You can turn on debugging mode manually from your wp-config.php file, which holds the settings for your site. Your wp-config.php file is located in the main directory where WordPress is installed.

To turn on the debugging mode, just add these lines to the bottom of the file:


define( 'WP_DEBUG', true );

define( 'SCRIPT_DEBUG', true );

Now reload your website and look for any errors, warnings, or notices. The specific error message may help you to pinpoint the theme or plugin that’s causing the issue, but at the very least you can search for solutions on the web, or post the message in a forum for help.

3. Disable your plugins

Plugins are a common cause of errors. If you disable all your plugins and your site suddenly works again, you know one of them is the issue. You can enable them one by one (starting with your “under maintenance” plugin!) to pinpoint the one that’s causing the issue.

If you find that a plugin is causing the error, you can contact support and switch to an alternative in the meantime.

To quickly disable all your plugins, you can rename the plugin folder (/wp-content/plugins) in your file manager or FTP client so that WordPress can’t locate them.

4. Revert the default theme

If your plugins aren’t causing the issue, it could be your theme. Try switching to the default WordPress theme to see if that resolves the error. If the theme is causing the problem, you can contact the theme developer for support, and switch to another theme in the meantime.

Recommended resources

If you’re unable to resolve the issue using these steps, try asking for help on the official WordPress support forums, or post to the WordPress Development Stack Exchange.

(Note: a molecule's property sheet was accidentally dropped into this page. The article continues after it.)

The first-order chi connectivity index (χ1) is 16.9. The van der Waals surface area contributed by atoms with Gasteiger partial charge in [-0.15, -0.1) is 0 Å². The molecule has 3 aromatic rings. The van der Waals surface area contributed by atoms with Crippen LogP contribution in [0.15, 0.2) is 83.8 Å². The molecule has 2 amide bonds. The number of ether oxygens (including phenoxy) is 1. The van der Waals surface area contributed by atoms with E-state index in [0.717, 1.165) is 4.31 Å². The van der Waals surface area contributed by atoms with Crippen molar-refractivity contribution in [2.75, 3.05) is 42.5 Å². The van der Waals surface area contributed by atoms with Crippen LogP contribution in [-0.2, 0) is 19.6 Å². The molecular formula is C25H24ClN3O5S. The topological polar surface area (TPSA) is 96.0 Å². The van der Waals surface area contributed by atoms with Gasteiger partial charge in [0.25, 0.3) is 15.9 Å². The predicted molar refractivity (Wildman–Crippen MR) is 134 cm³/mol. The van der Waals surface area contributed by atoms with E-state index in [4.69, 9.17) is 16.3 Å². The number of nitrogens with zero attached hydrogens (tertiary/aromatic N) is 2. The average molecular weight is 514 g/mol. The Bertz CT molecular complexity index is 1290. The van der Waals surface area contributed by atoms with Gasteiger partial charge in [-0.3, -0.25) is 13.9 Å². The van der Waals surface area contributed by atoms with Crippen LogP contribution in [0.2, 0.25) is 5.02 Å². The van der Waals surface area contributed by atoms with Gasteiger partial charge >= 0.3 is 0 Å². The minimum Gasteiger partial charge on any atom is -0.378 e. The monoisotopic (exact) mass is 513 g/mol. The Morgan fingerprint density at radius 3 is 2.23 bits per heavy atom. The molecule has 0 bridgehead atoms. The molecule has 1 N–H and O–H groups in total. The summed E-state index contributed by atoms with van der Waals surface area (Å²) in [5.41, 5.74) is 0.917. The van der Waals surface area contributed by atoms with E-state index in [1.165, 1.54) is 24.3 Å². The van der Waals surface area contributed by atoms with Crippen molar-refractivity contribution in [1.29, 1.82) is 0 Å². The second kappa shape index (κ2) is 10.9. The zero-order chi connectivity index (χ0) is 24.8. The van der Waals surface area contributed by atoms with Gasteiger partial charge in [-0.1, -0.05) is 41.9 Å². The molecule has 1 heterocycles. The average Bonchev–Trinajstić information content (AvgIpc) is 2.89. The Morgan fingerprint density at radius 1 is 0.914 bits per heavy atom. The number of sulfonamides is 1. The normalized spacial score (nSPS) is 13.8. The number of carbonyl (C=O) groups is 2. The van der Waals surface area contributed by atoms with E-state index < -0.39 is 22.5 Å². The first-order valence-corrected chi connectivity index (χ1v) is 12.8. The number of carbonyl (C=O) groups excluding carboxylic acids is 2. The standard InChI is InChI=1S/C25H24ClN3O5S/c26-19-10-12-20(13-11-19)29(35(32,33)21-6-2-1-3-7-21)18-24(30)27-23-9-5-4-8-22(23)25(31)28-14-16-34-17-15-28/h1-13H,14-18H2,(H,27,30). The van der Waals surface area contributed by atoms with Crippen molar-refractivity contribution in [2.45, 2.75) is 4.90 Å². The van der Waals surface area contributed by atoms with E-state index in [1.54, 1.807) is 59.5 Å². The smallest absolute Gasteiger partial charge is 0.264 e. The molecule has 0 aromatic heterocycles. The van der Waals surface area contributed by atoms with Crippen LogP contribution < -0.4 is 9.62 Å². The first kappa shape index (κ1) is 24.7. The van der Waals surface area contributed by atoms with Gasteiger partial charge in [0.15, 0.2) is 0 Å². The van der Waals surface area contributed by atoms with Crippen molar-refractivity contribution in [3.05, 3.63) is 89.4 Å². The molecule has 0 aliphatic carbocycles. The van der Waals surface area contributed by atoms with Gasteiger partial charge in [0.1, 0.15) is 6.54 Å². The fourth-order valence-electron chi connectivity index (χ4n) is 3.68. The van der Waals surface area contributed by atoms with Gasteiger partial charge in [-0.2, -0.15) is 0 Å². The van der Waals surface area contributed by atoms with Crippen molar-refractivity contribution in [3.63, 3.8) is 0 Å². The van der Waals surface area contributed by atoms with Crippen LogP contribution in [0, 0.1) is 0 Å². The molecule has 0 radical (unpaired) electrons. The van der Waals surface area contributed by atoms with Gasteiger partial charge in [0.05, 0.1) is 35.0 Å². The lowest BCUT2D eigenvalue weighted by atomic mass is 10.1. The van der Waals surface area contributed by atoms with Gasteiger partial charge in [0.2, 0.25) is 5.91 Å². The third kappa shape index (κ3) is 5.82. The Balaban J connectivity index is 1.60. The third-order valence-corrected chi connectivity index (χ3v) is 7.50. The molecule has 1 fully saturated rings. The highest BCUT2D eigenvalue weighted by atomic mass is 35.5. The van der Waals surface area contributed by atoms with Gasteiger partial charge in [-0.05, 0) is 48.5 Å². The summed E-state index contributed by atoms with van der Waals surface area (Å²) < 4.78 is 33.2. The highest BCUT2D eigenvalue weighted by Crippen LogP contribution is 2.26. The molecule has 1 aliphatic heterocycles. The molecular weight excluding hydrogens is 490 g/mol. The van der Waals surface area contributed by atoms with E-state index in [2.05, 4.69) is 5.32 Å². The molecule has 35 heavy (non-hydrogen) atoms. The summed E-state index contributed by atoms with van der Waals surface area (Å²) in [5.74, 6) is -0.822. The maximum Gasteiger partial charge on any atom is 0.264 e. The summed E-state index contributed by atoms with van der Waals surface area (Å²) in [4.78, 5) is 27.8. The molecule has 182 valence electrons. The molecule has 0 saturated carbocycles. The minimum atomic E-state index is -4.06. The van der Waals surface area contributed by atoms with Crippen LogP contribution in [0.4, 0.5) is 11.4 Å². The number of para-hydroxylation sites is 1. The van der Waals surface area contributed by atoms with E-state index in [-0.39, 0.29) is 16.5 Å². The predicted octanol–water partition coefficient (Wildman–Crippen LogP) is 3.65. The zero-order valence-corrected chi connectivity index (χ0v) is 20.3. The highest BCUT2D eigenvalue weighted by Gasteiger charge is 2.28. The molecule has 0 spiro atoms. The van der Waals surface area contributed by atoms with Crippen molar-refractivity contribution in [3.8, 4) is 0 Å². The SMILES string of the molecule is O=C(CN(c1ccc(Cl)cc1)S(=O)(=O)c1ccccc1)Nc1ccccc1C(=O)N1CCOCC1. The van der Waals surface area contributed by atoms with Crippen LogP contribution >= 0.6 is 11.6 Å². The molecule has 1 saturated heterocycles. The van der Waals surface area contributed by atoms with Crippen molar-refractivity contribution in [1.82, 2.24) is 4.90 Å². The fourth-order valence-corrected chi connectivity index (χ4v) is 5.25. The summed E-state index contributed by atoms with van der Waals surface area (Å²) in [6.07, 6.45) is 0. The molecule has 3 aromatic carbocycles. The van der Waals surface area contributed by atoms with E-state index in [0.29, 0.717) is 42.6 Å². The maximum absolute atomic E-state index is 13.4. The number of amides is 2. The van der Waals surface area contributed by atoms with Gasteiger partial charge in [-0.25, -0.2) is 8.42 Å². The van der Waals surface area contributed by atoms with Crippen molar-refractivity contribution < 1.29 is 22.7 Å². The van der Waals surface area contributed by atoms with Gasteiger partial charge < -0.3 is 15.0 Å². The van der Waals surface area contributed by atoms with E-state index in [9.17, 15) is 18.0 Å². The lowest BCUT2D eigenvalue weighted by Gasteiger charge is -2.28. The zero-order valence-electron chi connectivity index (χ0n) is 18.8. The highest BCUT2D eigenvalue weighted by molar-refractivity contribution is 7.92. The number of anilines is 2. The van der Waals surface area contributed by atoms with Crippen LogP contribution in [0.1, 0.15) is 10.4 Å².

Step 4: Create your own simple theme or plugin

Create your own simple theme or plugin

You’re well on your way to becoming a WordPress expert now, but how will you know when you reach that status?

One great test of your skills is by creating something new:

  • If you’re into design, you might try putting your new CSS skills to work by designing your own child theme. Consider using a framework like Genesis.
  • If you’re up for a bigger challenge, you could even try creating your own theme from scratch. Try using a basic framework to start with, like Underscores or Bones.
  • If PHP is your thing, why not create your own plugin? Check out this detailed course on Lynda.com, WordPress: Creating Custom Widgets and Plugins with PHP.

What is a WordPress expert?

Everyone defines “expert” differently. You might not feel comfortable calling yourself a “WordPress expert” even if you’ve followed all the steps here, but at least you’ll be that much more confident in your WordPress skills than before!

Posted by KeriLynn Engel

KeriLynn Engel is a copywriter & content marketing strategist. Keri loves working with B2B & B2C businesses to plan and create high-quality content that attracts and converts their target audience. When not writing, you can find her reading speculative fiction, watching Star Trek, or playing Telemann flute fantasias at a local open mic.